Inflation: From a roar to a whimper?


20 Feb 2024

How will an end to rising prices affect UK bonds and just how reliable are the measures of inflation underpinning this market? Stephanie Hawthorne surveyed an eclectic mix of experts for their views.


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How will an end to rising prices affect UK bonds and just how reliable are the measures of inflation underpinning this market? Stephanie Hawthorne surveyed an eclectic mix of experts for their views.

The spectre of 1970s-style inflation, a distant memory now but long thought vanquished, is still haunting the markets in 2024. In September 2023, rocked by a series of shocks – Brexit, Covid and Ukraine – Britain’s consumer prices index (CPI) measured 10.1%, its highest rate for more than 40 years.

Since then, inflation has tended to fall, but is still well above the Bank of England’s 2% target. It expects steeper falls this year. Indeed, commodity prices have already fallen sharply from the spike seen in February 2022 when Russia invaded Ukraine.

Yet, after trending downwards, there was a surprise uptick in the latest UK inflation figures released on 17 January: CPI rose to 4% to December 2023 with food prices still eye-wateringly high at 8% and the cost of services sticky at 6.4%.

Further afield, eurozone inflation rose to 2.9% in December, up from 2.4% a month earlier while US inflation increased to 3.4%.

The rate of inflation matters to us all – from institutional investors to benefit claimants yet we see “through a glass darkly” with its path uncertain to 2024 and beyond. Indeed, portfolio institutional asked various experts for their predictions with inconclusive results.

One expert was Paul Rayner, head of alpha strategies at Royal London Asset Management, who seems to best sum up the uncertain outlook for 2024: “Labour markets remain tight, with European unemployment reaching its lowest level in 25 years and pay rises globally at worrying levels for central banks. “Meanwhile, geopolitical risks remain elevated; the attacks in the Red Sea and Panama Canal blockages are already putting upward pressure on goods prices meaning inflation could remain sticky.”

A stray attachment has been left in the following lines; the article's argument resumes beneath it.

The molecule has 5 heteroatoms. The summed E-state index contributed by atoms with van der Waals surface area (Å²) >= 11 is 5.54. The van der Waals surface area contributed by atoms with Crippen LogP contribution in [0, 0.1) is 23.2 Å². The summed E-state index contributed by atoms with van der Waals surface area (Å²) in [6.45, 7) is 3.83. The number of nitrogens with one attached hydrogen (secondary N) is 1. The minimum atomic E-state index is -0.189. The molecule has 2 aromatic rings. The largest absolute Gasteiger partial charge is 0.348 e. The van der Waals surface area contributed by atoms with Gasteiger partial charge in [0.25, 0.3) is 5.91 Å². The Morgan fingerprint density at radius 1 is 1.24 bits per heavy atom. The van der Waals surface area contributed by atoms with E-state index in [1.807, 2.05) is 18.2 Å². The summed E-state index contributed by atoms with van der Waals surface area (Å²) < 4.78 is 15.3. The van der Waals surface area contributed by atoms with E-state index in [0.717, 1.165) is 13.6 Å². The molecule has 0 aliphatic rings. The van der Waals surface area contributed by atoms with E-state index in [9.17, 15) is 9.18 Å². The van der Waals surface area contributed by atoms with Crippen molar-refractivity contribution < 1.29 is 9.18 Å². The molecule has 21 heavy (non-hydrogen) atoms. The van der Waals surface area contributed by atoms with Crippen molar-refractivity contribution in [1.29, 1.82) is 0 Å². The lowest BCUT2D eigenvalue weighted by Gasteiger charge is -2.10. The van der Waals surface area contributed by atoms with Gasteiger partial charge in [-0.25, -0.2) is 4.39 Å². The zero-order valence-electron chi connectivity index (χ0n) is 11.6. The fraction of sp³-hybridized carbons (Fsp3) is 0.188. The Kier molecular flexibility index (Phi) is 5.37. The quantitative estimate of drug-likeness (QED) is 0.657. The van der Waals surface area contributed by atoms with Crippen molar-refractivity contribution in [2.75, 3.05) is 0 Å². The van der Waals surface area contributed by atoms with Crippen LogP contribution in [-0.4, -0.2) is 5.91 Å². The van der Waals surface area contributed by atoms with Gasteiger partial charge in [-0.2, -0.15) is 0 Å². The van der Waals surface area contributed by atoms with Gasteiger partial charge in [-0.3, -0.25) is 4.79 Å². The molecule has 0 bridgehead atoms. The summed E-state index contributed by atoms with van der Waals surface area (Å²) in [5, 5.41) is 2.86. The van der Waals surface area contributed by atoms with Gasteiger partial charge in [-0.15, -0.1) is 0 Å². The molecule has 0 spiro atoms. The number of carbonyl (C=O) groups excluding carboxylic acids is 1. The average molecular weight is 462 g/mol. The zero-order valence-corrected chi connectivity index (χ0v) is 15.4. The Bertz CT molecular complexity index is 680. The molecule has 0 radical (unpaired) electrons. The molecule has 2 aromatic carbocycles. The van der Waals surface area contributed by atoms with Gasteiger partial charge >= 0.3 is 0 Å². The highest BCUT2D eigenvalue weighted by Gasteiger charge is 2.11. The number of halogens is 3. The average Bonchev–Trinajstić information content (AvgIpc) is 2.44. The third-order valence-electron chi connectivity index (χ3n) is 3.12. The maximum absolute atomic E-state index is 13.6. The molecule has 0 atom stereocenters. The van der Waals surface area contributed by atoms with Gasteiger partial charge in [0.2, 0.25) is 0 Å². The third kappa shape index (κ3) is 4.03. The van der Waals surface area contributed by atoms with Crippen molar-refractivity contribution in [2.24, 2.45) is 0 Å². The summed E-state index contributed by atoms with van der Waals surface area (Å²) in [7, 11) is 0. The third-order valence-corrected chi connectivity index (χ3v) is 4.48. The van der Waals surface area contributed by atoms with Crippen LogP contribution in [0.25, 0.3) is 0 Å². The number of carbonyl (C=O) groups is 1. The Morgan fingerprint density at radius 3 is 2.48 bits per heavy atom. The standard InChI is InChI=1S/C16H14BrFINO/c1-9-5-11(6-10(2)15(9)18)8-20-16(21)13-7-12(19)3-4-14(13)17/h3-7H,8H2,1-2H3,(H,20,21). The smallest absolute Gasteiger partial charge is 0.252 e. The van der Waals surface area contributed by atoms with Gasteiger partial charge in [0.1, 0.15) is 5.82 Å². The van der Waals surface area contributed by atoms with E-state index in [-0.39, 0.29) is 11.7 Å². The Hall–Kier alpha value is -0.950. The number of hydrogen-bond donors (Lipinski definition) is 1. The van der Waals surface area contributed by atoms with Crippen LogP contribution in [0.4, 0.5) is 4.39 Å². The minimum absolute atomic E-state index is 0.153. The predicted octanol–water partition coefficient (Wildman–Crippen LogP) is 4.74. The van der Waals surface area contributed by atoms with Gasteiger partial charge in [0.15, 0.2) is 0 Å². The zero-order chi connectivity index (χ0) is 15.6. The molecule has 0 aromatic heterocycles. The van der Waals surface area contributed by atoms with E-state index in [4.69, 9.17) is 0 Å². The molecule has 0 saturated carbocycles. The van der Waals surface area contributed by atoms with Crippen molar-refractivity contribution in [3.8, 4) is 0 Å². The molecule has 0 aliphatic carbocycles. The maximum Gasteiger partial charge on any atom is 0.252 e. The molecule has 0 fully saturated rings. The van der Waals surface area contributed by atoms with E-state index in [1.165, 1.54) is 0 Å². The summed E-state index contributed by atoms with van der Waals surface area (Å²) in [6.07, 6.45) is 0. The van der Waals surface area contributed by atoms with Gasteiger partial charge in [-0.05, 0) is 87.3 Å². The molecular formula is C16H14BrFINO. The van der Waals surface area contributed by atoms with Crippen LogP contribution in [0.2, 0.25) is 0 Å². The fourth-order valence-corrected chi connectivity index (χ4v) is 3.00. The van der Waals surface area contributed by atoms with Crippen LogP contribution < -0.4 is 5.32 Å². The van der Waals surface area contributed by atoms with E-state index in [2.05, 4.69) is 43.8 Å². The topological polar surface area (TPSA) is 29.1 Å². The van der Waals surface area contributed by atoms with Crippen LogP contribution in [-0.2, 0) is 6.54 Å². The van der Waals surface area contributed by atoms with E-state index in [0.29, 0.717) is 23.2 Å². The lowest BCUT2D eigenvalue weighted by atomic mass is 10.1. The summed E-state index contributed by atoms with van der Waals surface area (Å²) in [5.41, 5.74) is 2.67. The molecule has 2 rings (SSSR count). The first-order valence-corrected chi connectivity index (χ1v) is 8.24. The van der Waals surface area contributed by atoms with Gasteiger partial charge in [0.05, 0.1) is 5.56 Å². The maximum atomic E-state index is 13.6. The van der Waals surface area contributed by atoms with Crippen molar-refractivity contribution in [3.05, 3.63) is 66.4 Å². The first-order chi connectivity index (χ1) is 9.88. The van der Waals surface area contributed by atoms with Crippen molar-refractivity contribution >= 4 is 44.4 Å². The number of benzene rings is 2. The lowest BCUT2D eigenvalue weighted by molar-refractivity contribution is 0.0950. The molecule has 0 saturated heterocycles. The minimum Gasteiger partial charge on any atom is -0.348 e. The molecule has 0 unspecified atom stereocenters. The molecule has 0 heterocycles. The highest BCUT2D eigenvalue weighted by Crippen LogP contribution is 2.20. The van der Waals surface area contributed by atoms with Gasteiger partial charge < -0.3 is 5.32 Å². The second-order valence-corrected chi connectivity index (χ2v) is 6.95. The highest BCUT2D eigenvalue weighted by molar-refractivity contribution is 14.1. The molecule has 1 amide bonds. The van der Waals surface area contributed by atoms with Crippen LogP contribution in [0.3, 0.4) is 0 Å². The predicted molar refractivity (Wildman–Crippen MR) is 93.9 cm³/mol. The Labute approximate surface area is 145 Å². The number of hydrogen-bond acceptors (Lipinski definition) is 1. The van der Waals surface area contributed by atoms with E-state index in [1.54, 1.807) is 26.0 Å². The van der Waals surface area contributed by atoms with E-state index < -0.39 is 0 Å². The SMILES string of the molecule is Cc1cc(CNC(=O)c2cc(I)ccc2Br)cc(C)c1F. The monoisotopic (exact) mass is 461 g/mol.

Rayner expects “global inflation to fall further in 2024, with US inflation falling to 2.7% and in the UK to 2.4% and remaining close to these levels in 2025. This, though, is still well above the target levels for the Federal Reserve and the Bank of England.”

Remarkably, the disinflation during the past year has come without much visible damage to the labour market.
Altaf Kassam, EMEA head of investment strategy and research at State Street, says that outcome reflects the unusually strong starting point for labour markets across most developed economies.

“What was a hope a year ago has turned into reality: central banks, in their rate-hiking anti-inflation fight, have managed to restrict increased job openings without eradicating any jobs,” Kassam adds. “That said, the ground becomes shakier from here. Job openings have indeed been declining and the ‘margin of safety” is rapidly thinning”.

“The time has now come for central banks to end the tightening cycle and allow prior hikes to filter through the economy,” he adds.